The tyPad case turns your iPad into a clamshell computer of sorts. You slip your iPad into that top compartment, and connect it with the Bluetooth keyboard that sits in the bottom of the unit.
Read our hands-on review here.
September 30, 2010 11:29 AM PDTUpdated: September 30, 2010 12:50 PM PDT
Photo by: Josh Lowensohn/CNET
/ Caption by: Josh Lowensohn
The tyPad's keyboard looks and feels like one of those roll-up silicone USB keyboards you can buy. In this case, it's been physically attached to the bottom of the case.
The tyPad has its own battery that's capable of being on standby for about 100 days, and in use for 90 hours. It can be recharged with the MicroUSB cable that comes with it.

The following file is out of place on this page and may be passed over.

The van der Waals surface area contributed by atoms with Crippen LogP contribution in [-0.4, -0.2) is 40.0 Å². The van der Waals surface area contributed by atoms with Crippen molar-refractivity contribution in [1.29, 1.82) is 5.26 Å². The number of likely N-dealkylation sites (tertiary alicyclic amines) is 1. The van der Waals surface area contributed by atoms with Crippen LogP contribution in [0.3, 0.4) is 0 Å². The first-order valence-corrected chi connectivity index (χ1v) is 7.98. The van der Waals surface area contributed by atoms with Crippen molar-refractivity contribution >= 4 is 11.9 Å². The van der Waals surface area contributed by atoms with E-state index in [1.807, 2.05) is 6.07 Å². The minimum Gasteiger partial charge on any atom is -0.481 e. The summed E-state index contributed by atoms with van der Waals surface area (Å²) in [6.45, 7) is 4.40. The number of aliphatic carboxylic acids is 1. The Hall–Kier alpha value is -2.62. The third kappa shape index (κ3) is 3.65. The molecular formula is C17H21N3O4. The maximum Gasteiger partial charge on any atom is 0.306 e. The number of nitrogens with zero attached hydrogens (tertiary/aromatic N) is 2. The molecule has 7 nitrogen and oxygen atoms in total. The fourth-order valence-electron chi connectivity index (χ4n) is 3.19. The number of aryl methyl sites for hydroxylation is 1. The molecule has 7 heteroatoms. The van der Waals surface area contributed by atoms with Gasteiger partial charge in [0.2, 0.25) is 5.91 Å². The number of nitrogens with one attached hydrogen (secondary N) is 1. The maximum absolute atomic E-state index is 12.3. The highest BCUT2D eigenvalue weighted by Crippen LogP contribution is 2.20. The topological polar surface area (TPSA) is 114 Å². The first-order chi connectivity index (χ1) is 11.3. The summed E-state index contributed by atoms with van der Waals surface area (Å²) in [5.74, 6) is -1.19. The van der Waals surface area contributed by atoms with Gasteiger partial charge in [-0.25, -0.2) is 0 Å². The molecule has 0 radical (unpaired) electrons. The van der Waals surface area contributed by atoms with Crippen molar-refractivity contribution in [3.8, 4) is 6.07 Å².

The tyPad's keyboard is quite small and is about the same size you'd find on some early-generation Netbooks.
When on a flat surface, the tyPad can easily be mistaken for a laptop--though one with a smaller bottom.
You can use the case to angle an iPad without making use of the keyboard, though this doesn't work so well if it's on a bumpy or angled surface.
The tyPad's been designed in a way that lets speaker volume still come through, as well as giving you access to the 30-pin dock connector found on the bottom of the iPad.
When folded up, the tyPad looks much like a leather day planner. Its latch is magnetic, so there are no velcro strips or buttons to snap if you're trying to open it up quietly.
There's a lot of overlapping of materials within the tyPad's case, which makes for a pretty thick package overall. The good thing, though, is that you're still able to access ports and buttons when it's all closed up.
Just like most other cases, some buttons and plugs can still be found when it's closed.
The only branding you'll see on the whole case is this embossed logo on the front.
For more, read CNET's hands-on.
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